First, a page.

If there is any concept from her books that Palmer hopes will catch on, like “robot” and “cyberspace” did for other authors, it is a living model called a bash ‘. The word is derived from a Japanese term, ibasho, which means “a place where you can feel like yourself.” A bash ‘is any combination of people — adults, children, friends, couples, polycules — who have decided to live together as a chosen family. Historically speaking, the nuclear family is a very recent invention, which makes it, in Palmer’s view, an unstable isotope. The family of the future, she thinks, will include a far more diverse set of molecular arrangements.
Late last year, in a moment when the pandemic seemed to be ebbing, Palmer invited me to stay at her real-life bash’house, a ninth-floor apartment on a leafy block in Chicago’s Hyde Park. When her building was constructed, in the 1920s, the units were pitched as “bungalows in the sky” —a vision of modern family living cut short by the stock market crash. An elevator deposited me directly into the apartment, where Palmer greeted me with a stiff hug. She was tall and slightly stooped, with brown hair down to her waist, her presence both monumental and demure, like a weeping angel presiding over a cemetery.
The room we were standing in, which Palmer calls the library, could have been a wing of a Florentine villa. It was flooded with an inviting golden light that illuminated the ripple of thick spines on shelves and the profiles of Grecian busts. At its center was a nest of monitors and servers, a pandemic setup that seemed borrowed from the pages of Palmer’s books, where people do futuristic work amid cluttered domesticity. One bash’mate typed away at her computer there. Down the hallway, another practiced trumpet.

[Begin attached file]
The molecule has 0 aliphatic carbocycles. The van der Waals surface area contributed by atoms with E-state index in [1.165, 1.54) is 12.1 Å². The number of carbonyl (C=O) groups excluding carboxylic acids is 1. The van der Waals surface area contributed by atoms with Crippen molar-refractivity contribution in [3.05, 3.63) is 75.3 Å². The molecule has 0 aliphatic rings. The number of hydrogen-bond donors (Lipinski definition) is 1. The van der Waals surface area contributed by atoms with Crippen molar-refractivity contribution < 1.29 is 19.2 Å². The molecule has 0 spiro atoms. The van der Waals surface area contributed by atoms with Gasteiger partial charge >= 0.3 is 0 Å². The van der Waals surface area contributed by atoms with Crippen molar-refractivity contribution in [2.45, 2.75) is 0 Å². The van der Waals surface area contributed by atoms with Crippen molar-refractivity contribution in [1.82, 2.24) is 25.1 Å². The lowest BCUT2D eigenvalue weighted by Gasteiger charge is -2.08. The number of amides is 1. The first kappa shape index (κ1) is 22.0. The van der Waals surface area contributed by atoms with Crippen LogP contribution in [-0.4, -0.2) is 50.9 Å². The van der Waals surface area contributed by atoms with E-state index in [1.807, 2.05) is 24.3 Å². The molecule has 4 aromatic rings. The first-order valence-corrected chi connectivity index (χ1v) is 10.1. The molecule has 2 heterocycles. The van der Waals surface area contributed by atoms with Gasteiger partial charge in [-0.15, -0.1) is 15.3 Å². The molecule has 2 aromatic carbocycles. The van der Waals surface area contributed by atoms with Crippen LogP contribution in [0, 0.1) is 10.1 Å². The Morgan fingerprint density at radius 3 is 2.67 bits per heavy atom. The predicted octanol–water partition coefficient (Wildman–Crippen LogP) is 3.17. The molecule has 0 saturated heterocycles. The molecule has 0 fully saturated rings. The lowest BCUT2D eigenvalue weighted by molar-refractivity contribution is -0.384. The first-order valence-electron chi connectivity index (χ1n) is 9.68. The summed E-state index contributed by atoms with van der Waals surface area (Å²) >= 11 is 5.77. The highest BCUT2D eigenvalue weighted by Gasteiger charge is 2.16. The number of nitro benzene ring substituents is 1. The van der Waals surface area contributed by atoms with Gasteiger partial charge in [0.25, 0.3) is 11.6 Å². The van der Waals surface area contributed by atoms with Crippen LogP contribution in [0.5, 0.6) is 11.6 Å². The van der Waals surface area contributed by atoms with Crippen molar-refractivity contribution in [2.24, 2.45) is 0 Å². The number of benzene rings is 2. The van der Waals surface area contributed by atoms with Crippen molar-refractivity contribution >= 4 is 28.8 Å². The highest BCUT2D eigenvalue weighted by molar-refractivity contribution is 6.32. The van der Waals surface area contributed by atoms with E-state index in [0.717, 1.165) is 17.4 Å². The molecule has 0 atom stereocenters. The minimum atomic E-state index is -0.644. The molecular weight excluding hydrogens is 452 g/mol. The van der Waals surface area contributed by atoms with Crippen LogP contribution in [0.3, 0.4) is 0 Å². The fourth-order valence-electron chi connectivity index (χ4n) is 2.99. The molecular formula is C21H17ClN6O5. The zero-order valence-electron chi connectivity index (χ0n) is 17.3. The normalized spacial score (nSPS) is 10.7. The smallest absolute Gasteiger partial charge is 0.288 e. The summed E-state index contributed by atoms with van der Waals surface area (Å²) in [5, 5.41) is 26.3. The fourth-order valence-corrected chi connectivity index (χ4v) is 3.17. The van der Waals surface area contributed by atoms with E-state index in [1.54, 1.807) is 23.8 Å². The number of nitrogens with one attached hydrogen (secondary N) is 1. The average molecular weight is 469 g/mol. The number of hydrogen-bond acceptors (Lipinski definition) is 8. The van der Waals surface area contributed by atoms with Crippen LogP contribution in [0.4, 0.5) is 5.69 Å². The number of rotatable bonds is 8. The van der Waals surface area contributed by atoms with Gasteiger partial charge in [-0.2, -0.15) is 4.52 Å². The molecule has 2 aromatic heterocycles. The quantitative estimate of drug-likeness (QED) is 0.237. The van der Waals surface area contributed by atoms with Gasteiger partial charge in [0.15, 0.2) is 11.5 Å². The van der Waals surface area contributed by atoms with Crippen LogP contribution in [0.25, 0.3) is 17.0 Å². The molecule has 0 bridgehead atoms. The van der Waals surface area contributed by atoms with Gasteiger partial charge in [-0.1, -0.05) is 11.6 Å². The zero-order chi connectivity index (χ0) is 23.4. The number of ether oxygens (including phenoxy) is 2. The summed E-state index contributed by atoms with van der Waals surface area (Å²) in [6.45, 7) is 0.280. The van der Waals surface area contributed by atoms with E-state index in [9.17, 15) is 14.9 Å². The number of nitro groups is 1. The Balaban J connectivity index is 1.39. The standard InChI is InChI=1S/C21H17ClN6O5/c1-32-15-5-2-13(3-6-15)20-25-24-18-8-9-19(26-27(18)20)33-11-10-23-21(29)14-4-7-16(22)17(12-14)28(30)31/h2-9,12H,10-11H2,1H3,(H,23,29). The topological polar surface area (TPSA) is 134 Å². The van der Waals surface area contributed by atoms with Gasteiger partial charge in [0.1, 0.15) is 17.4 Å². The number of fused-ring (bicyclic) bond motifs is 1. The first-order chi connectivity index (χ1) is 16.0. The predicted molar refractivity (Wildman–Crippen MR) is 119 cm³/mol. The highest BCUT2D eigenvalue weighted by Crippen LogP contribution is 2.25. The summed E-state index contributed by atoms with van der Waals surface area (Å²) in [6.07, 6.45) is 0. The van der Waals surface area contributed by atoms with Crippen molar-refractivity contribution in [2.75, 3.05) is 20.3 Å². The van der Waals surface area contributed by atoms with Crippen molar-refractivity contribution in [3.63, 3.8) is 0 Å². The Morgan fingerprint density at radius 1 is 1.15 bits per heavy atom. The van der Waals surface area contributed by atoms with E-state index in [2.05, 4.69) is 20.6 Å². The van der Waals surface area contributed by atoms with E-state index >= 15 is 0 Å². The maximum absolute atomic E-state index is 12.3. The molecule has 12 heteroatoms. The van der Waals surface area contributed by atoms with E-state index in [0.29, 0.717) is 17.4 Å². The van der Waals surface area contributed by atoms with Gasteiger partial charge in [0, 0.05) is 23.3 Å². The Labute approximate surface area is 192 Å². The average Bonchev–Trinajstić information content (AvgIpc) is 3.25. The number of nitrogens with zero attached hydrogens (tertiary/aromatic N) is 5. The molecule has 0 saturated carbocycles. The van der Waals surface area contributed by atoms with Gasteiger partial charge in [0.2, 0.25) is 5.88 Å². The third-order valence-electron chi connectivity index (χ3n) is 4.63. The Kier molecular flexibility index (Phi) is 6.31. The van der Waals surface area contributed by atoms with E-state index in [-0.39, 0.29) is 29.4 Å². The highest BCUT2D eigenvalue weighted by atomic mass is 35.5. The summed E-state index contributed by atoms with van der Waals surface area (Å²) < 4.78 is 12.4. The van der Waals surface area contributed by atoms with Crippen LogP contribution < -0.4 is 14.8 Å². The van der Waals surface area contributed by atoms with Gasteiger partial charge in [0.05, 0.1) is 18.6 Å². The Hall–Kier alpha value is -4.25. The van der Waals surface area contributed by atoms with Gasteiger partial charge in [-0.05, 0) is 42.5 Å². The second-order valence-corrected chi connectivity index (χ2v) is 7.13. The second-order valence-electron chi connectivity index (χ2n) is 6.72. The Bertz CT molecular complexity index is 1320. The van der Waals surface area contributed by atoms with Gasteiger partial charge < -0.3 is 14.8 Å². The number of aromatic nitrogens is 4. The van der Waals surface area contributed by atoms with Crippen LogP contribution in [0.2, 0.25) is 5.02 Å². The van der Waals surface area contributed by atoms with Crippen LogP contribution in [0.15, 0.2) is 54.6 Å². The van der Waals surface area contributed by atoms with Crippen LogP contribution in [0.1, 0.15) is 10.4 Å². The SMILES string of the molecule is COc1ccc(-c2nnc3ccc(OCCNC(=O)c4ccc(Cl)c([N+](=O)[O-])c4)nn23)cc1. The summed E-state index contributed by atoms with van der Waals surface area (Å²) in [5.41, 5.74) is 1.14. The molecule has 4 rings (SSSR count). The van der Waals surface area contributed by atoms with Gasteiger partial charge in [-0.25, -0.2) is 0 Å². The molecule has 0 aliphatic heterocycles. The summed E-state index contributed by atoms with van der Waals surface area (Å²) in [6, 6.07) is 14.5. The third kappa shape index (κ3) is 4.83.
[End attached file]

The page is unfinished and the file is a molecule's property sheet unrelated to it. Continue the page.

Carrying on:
Palmer led me to a neighbor room, where the manga, board games, and anime figurines appeared to be quarantined. She reclined on a lumpy chaise draped in Totoro blankets. She looked over my shoulder at a multitiered aquarium and worried aloud about a recent water change. Her father kept dozens of fish tanks, and she had learned just how difficult it is to manage the balance of species, chemicals, and greenery. “I’m playing plants on hard mode,” she said.
Palmer had spent recent weeks mostly in this recumbent position and would not stray far from it during the next 24 hours. Her blood pressure was chronically low, she explained, and she felt dizzy whenever she stood up. She had just filed the paperwork to take a medical leave from the university. But lying down, her brain worked just fine— “as you can see,” she declared to me later, after a few hours of talking about Norse metaphysics.
Palmer speaks in complete paragraphs and occasionally what feel like complete lectures. (She was happy that I was recording, she said at one point, because it would save her the trouble of writing everything down.) Her voice is like the sound of an English horn, nasal and resonant, a breathy “h” forming when she says “while” or “where.” When she grows excited, pantomiming this or that haughty misreading by an old fogy of some ancient text, it rises in pitch, culminating in an incredulous laugh.